The Hornet’s comicbook adventures began in 1940 with a 47 issue series published first by Holyoke Comics and then Harvey Comics. A three issue series based on the TV show was published by Gold Key Comics in 1967. From 1989 to 1995, Now Comics published two Green Hornet series, running 14 issues and 40 issues respectively, plus several ancillary titles. More recently, Dynamite Entertainment has published several titles.

The Now Comics series established a “Hornet Dynasty” of radio-era Hornet Britt Reid; his nephew Britt Reid II as the TV-era Hornet; and his nephew, concert pianist Paul Reid as the 1990s Hornet (with Paul’s older brother, Alan, having briefly taken up the mantle before being killed on his first mission).

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(Now Comics’ Green Hornet Vol. 1 #1 (2nd printing)

Similarly, the TV Kato (named Hayashi Kato in the Now Comics series) was established as the son of the radio-era Ikano Kato. Both Hayashi and his sister, Mishi, worked alongside Paul.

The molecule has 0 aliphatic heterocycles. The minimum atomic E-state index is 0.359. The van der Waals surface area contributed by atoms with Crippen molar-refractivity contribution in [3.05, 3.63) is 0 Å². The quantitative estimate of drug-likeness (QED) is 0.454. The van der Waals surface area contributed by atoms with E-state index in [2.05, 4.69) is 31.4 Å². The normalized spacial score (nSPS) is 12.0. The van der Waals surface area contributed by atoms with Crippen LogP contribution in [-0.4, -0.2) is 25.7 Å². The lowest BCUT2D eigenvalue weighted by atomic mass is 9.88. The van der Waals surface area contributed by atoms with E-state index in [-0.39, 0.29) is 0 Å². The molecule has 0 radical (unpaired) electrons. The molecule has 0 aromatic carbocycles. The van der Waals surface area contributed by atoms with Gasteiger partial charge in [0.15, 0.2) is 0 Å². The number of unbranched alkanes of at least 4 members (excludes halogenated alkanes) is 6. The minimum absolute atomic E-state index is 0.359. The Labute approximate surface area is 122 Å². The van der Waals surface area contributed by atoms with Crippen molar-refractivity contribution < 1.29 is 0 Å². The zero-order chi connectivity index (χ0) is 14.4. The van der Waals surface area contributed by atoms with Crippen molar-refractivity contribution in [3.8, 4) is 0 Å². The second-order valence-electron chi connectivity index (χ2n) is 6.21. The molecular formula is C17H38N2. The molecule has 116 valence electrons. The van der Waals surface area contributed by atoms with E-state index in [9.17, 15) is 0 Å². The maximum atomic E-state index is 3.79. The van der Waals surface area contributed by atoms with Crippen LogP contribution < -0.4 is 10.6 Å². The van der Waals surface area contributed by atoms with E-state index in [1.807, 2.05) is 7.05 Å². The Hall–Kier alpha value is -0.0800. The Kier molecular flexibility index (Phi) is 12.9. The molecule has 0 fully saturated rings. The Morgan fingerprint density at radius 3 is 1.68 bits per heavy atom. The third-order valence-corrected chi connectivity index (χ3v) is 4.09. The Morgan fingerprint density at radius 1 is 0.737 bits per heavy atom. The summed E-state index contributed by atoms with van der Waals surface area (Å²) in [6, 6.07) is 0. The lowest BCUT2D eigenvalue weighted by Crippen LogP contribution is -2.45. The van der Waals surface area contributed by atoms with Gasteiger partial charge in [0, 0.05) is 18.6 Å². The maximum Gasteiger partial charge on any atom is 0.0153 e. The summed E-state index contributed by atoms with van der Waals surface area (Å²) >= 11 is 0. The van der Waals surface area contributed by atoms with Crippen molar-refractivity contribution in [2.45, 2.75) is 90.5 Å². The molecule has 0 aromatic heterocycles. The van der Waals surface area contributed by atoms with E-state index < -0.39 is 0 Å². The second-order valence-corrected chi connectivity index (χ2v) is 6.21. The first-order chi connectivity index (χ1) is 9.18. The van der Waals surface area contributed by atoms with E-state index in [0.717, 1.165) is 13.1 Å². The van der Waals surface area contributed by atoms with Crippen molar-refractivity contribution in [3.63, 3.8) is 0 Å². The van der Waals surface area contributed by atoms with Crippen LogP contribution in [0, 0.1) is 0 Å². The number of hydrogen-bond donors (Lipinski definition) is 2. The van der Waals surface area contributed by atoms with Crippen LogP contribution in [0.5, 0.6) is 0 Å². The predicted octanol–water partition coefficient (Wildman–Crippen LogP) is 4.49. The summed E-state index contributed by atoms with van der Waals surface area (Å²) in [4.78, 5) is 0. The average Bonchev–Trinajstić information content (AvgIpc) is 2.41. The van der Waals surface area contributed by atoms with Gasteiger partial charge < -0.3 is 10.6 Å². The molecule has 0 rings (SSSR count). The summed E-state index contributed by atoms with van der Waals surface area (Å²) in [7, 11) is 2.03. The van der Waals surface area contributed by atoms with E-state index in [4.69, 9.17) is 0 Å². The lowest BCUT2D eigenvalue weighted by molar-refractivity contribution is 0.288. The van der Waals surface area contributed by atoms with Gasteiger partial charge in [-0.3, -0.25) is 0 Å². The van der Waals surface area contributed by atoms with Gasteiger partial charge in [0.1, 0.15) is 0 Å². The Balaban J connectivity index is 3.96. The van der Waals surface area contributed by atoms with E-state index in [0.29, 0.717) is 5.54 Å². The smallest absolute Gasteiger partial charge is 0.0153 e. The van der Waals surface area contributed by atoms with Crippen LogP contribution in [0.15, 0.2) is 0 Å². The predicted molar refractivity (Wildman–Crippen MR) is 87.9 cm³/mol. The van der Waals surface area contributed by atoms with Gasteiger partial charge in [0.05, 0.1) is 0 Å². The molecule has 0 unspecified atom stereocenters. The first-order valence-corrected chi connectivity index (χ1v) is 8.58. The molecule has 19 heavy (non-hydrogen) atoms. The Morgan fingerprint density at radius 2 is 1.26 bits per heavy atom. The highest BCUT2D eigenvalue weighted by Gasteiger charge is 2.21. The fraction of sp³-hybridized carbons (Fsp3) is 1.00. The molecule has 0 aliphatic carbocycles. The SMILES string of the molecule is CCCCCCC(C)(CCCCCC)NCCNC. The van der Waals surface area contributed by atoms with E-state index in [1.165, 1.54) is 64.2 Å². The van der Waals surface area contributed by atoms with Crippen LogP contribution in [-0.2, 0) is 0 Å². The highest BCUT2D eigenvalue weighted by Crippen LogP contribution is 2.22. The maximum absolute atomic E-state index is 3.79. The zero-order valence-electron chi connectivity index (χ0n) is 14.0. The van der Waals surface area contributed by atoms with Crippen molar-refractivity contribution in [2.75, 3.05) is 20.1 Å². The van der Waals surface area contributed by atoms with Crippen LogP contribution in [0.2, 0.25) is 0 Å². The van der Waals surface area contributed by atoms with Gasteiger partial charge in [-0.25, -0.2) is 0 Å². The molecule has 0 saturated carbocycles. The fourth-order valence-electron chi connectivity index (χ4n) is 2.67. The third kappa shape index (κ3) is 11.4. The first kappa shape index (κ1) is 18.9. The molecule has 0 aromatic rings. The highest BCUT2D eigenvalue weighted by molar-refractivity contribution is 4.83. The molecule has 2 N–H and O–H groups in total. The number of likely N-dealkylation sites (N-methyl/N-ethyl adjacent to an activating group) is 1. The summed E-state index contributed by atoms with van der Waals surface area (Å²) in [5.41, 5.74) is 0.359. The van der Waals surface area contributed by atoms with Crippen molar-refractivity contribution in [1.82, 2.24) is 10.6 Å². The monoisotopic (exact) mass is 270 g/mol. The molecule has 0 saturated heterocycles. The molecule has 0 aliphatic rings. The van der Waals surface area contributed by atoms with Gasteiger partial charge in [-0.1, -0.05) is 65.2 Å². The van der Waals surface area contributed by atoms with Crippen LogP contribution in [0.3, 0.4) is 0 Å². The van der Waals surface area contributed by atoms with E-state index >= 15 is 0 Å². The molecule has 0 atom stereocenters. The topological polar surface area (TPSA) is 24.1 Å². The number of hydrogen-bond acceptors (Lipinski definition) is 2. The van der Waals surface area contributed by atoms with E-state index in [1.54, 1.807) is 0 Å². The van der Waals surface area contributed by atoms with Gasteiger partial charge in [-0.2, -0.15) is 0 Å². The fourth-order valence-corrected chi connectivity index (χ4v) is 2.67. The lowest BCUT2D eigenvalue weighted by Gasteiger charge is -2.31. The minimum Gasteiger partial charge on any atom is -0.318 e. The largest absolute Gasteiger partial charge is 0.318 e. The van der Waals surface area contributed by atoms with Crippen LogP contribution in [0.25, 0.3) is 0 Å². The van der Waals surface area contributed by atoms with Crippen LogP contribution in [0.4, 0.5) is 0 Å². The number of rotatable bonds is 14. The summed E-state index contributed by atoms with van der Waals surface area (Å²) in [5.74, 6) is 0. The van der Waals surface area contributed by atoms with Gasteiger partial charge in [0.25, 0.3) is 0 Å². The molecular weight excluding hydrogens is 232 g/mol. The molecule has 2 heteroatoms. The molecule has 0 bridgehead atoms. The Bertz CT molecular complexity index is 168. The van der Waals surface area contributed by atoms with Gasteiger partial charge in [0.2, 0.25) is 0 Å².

The Now Comics series was initially written by Ron Fortier, who researched The Green Hornet for about six months before showing his presentation package to the rights holders. End result: an excellent blending of the radio and TV eras and late 20th century adventures. In fact, my only real complaint about the Now Comics series was that Fortier continually spelled “all right” as one word.

As to the 2011 movie, it had both positive and negative aspects. I liked that even as a child, Britt Reid (Seth Rogen) tried to help people (in that instance, a little girl being picked on by bullies); and that fighting back against bullies was part of his impetus to become the Hornet.

On the other hand, at one point, Kato (Jay Chou) accused Britt of acting like it was all a game. Kato was right. Hopefully, if there’s a sequel, Britt will be more mature.

Of course, every subsequent incarnation owes a debt to the radio show. If not for it, none of them would have existed. Many episodes are available from vendors like Radio Spirits (www.radiospirits.com) or Salomonson’s Audio Classic Archives (http://www.audio-classics.com/welcome.html) for your listening pleasure.

Copyright 2014 Patrick Keating.